This article is from the Nordic countries FAQ, by Antti Lahelma and Johan Olofsson, with numerous contributions by others.
Danish has three additional letters compared to the English alphabet:
æ, ø, and å (see the section 1.8 on the Nordic graphemes for more
A question often asked by non-Danes is: "Why are Århus and Ålborg
sometimes spelt with double-a and sometimes with a-with-circle? What's
the difference?" Well, it is a matter of old and new spelling
conventions. According to Søren Hornstrup <firstname.lastname@example.org> the
"Nudansk ordbog" (Concurrent Danish) quotes "Retskrivningsordbogen"
for the proper usage of å versus aa:
The letter å was substituted for aa in 1948 as the token for
å-sound. It is still possible to use aa for å in Danish personal
and place names. In personal names you should follow the way the
named person uses. [...]
In Danish place names Å, å is always the correct spelling, e.g.,
Århus, Tåstrup, Grenå. Only if you want to respect strong local
traditions you could use Aa, aa, e.g., Ålborg or Aalborg, Åbenrå or
Aabenraa. In Nordic place names you should use Å, å, e.g., Ålesund,
And from "Håndbog i Nudansk":
It is always correct to use å in Danish place names. But you should
know that you might offend the local residents. [...]
Until 1984 the central administration (statsadministrationen) had
to use å, but in 1984 it was allowed to follow local traditions.
More from the same book:
The Danish alphabet has 29 letters in the following order:
a b c d e f g h i j k l m n o p q r s t u v w x y z æ ø å (aa)
The letter aa is placed in parentheses. This is because it is not
normally used in the language, only in names. Also note that the
capitalization of the double-a is "Aa" and not "AA".
Århus was among the first cities to adopt the a-ring; Ålborg on the
contrary, has been insisting on using the double-a. Since the central
administration between 1948 and 1984 only recognized the å-spelling,
all road signs etc. said "Ålborg". After 1984 when a number of cities
successfully readopted the old spelling with double-a, the new road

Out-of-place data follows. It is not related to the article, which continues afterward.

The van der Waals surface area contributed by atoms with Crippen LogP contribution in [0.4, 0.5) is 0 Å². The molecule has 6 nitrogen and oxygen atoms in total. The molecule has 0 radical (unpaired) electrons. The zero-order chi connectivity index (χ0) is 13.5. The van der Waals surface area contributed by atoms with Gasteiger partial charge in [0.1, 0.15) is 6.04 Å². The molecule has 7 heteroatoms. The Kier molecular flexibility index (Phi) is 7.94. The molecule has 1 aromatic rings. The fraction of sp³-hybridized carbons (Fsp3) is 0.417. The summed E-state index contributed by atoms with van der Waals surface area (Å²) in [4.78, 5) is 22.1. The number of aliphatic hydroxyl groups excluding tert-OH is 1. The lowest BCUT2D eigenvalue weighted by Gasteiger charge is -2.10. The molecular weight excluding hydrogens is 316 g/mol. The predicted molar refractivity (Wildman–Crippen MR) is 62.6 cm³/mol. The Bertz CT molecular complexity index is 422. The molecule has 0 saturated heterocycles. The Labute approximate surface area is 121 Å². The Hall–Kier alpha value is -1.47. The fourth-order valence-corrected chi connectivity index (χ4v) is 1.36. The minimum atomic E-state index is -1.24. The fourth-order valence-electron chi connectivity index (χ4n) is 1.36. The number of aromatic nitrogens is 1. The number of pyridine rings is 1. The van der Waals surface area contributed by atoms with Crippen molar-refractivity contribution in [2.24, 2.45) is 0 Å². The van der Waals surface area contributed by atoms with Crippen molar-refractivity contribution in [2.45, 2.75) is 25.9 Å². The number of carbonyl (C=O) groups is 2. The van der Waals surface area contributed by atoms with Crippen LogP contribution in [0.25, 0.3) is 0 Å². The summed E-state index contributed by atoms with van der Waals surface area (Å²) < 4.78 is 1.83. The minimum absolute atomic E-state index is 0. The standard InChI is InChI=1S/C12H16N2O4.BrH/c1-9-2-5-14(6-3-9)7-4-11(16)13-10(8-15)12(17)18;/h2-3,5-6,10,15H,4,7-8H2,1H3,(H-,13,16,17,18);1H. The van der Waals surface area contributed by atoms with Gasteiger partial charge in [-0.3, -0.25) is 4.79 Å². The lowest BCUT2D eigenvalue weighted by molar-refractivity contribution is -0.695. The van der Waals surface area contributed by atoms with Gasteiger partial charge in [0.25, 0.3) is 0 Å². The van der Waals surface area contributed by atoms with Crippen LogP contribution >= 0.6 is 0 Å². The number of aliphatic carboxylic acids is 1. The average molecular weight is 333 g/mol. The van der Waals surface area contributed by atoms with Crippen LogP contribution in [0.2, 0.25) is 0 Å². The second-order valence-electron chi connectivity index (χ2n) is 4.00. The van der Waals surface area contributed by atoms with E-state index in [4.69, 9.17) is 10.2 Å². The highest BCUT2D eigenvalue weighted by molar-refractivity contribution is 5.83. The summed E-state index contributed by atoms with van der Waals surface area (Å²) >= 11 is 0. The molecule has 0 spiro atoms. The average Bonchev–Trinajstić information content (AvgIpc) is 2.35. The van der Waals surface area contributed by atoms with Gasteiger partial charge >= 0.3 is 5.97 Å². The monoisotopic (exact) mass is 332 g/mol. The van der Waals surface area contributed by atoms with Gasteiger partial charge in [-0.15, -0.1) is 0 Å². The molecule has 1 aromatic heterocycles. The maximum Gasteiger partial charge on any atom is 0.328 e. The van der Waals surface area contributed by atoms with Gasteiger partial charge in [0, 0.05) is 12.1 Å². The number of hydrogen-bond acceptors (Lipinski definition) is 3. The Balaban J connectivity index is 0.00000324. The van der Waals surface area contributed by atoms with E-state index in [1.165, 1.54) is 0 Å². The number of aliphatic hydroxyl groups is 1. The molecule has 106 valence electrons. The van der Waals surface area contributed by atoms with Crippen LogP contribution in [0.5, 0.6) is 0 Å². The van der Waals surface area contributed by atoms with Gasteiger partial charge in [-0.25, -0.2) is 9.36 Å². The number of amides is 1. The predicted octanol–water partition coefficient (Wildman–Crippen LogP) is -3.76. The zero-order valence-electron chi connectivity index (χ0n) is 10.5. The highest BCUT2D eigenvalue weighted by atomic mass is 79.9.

signs said "Aalborg". So if you see a sign with the old spelling
(double-a) it is probably a new sign, and if you see a sign with the
new spelling (a-ring) it is probably an old sign ... confused?
Surprisingly perhaps, the reason for cities like Ålborg, Åbenrå, and
Grenå to readopt the double-a is not one of internationalization
(though double-a is surely more "ASCII-friendly" than a-ring) but
rather one of nostalgia, it seems.
The alphabetical sorting is not affected by the aa/å controversy;
Danish person names and place names with aa are alphabetized as if
they were spelt with å (i.e. last in the alphabet), but _only_ when
the aa represents the å sound rather than a "long a". Thus, in a
Danish encyclopedia the city Aabenraa and the author Jeppe Aakjær are
at the end of the encyclopaedia, while the German city Aachen and
Finnish architect Alvar Aalto are found in the beginning!
< A comment from Byrial Ole Jensen: >
This is not quite correct. aa should be alphabetized as å when it is
pronounced as one sound even if it is an "a" sound. So the right place
to search for Aachen in a Danish encyclopaedia is a little after
Åbenrå near the end of the encyclopaedia.
This is according to official rules for the Danish language which is
found in Retskrivningsordbogen (The Dictionary of Correct Writing??).
But I must admit that only few people know this alphabetizing rule and
it is likely that even not dictionaries follow it in order to not
confuse people not knowing the rule. Retskrivningsordbogen itself
places the word "kraal" BOTH between "kr." and "krabask" AND between
"krøsus" and "kråse".